A Public Space Books ($18)
by Daniel Byronson
John Berger once wrote that “very few stories are narrated either to idealise or to condemn; rather they testify to the always slightly surprising range of the possible.” This truism illuminates the stories in Calm Sea and Prosperous Voyage, which are selected from Bette Howland’s three collections published between 1974 and 1983. Howland, the child of a working-class Jewish family in Chicago, writes about daily life, which is not always good, without belittling it as a subject. What would be unflattering in other writers’ hands is shown here without idealization and without contempt, in all its contradiction and wholeness.
In these stories, Howland reports with frankness the stubborn customs of her milieu: some poignant, some futile, all unlikely to change. When homeless people complain that the neighborhood is getting worse, Howland grants them the point (in a good neighborhood, we realize, they’d wouldn’t disappear—they’d have homes). Howland’s own father is too frugal to fix the light switches, so the family turns out the lights by unscrewing the bulbs. The branch librarian leaves her keys in the book drop after locking up, so she never loses them. These are the imperfect but practical solutions of people who may be beset by their lives, but have not given up on them.
The way Howland writes the library testifies to the wideness of her vision. Her librarian turns down a promotion to the central branch, too attached to her regular patrons. They are homeless, lonely, mentally ill—but Howland, through the eyes of the library staff, treats them with evenhanded acceptance. The library welcomes them in their differences, in their failure to fit smoothly into the logistics of society. This is fiction that admits the most important clientele of the library are people who need a free place to gather and—occasionally—to read (or, these days, to use a computer).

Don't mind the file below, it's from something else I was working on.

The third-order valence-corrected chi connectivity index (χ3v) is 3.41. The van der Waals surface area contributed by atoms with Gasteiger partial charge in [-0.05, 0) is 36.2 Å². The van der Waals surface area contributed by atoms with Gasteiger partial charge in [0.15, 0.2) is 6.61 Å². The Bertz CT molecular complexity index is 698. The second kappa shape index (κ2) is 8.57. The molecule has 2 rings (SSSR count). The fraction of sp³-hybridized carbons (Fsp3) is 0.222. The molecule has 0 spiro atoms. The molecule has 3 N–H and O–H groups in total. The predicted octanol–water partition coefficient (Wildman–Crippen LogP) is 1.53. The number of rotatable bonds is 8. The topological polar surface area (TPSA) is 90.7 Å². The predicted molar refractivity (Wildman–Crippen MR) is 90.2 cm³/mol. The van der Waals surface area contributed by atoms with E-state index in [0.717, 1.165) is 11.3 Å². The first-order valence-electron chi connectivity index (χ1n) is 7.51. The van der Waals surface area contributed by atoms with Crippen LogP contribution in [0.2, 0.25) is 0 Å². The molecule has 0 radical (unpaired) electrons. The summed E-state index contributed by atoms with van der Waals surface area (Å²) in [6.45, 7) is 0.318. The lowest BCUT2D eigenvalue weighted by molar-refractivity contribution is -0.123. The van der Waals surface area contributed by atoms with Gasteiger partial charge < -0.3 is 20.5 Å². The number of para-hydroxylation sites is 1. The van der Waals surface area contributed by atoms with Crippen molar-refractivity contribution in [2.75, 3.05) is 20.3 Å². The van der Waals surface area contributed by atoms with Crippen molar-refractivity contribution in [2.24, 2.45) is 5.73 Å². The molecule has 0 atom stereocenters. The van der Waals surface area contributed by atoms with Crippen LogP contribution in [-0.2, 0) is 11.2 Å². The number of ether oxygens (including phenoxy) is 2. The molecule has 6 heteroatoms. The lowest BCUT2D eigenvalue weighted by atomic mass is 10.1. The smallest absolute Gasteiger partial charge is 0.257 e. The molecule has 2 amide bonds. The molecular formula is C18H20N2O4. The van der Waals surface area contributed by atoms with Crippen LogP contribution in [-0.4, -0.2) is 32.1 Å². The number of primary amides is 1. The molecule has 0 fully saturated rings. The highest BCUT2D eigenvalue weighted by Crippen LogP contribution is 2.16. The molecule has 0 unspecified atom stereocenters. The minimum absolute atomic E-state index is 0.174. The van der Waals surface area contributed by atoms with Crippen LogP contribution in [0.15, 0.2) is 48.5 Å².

It is refreshing to hear, in Howland’s stories, a strong voice merged with a diligent stance of compassion. Her style, vivid and idiosyncratic, seems like an effect of this determined attitude. Take, for example, this observation in the aftermath of an awkward family wedding: “My uncle is a blunt and mysterious man to me. His life flows in another direction; I shall never understand it. And yet I felt closer to him than to anyone I had seen all day.” His life flows in another direction—Howland turns life into the subject. She affirms with simplicity that another person’s life does not merely pass by, but moves in its own right.
Howland’s stories sound, in writing, the way they would be spoken to an intimate listener. All of her protagonists are voyeurs, and all the stories resolve their watchfulness in moments of reflection. Partly autobiographical and partly fictional, they are private exercises in coping with the duress of a difficult life. Does watching it carefully make it more manageable? For Howland, it seems so. Over and over again, she trains her attention on basic details as the material of culture; the world in common, she seems to be saying, is composed of a million tiny gestures. Raising these moments from their semi-consciousness into the light of the page, she lets us join in her slight surprise at what, after all, was possible.